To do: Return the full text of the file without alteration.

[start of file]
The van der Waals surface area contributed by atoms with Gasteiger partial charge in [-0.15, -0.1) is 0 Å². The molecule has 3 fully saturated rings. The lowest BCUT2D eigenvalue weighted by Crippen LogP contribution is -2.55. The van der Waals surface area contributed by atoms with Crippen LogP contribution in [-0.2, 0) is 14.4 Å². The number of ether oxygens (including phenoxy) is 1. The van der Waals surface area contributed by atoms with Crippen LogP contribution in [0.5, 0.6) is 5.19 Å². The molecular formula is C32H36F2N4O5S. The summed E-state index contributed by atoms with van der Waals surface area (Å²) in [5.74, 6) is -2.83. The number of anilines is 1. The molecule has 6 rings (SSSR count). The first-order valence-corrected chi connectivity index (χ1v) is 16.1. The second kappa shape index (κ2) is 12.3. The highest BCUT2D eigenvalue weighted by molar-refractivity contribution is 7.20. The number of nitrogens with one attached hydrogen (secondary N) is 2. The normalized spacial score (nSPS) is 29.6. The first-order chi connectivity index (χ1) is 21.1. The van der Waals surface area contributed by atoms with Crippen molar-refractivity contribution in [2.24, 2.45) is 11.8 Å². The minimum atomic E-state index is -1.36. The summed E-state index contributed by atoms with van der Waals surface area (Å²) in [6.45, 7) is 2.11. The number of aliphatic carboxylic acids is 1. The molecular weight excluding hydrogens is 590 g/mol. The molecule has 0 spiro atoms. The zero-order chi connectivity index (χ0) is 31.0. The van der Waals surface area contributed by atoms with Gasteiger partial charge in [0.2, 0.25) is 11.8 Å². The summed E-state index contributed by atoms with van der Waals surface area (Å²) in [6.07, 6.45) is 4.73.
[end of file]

The van der Waals surface area contributed by atoms with Gasteiger partial charge in [-0.15, -0.1) is 0 Å². The molecule has 3 fully saturated rings. The lowest BCUT2D eigenvalue weighted by Crippen LogP contribution is -2.55. The van der Waals surface area contributed by atoms with Crippen LogP contribution in [-0.2, 0) is 14.4 Å². The number of ether oxygens (including phenoxy) is 1. The van der Waals surface area contributed by atoms with Crippen LogP contribution in [0.5, 0.6) is 5.19 Å². The molecular formula is C32H36F2N4O5S. The summed E-state index contributed by atoms with van der Waals surface area (Å²) in [5.74, 6) is -2.83. The number of anilines is 1. The molecule has 6 rings (SSSR count). The first-order valence-corrected chi connectivity index (χ1v) is 16.1. The second kappa shape index (κ2) is 12.3. The highest BCUT2D eigenvalue weighted by molar-refractivity contribution is 7.20. The number of nitrogens with one attached hydrogen (secondary N) is 2. The normalized spacial score (nSPS) is 29.6. The first-order chi connectivity index (χ1) is 21.1. The van der Waals surface area contributed by atoms with Crippen molar-refractivity contribution in [2.24, 2.45) is 11.8 Å². The minimum atomic E-state index is -1.36. The summed E-state index contributed by atoms with van der Waals surface area (Å²) in [6.45, 7) is 2.11. The number of aliphatic carboxylic acids is 1. The molecular weight excluding hydrogens is 590 g/mol. The molecule has 0 spiro atoms. The zero-order chi connectivity index (χ0) is 31.0. The van der Waals surface area contributed by atoms with Gasteiger partial charge in [0.2, 0.25) is 11.8 Å². The summed E-state index contributed by atoms with van der Waals surface area (Å²) in [6.07, 6.45) is 4.73.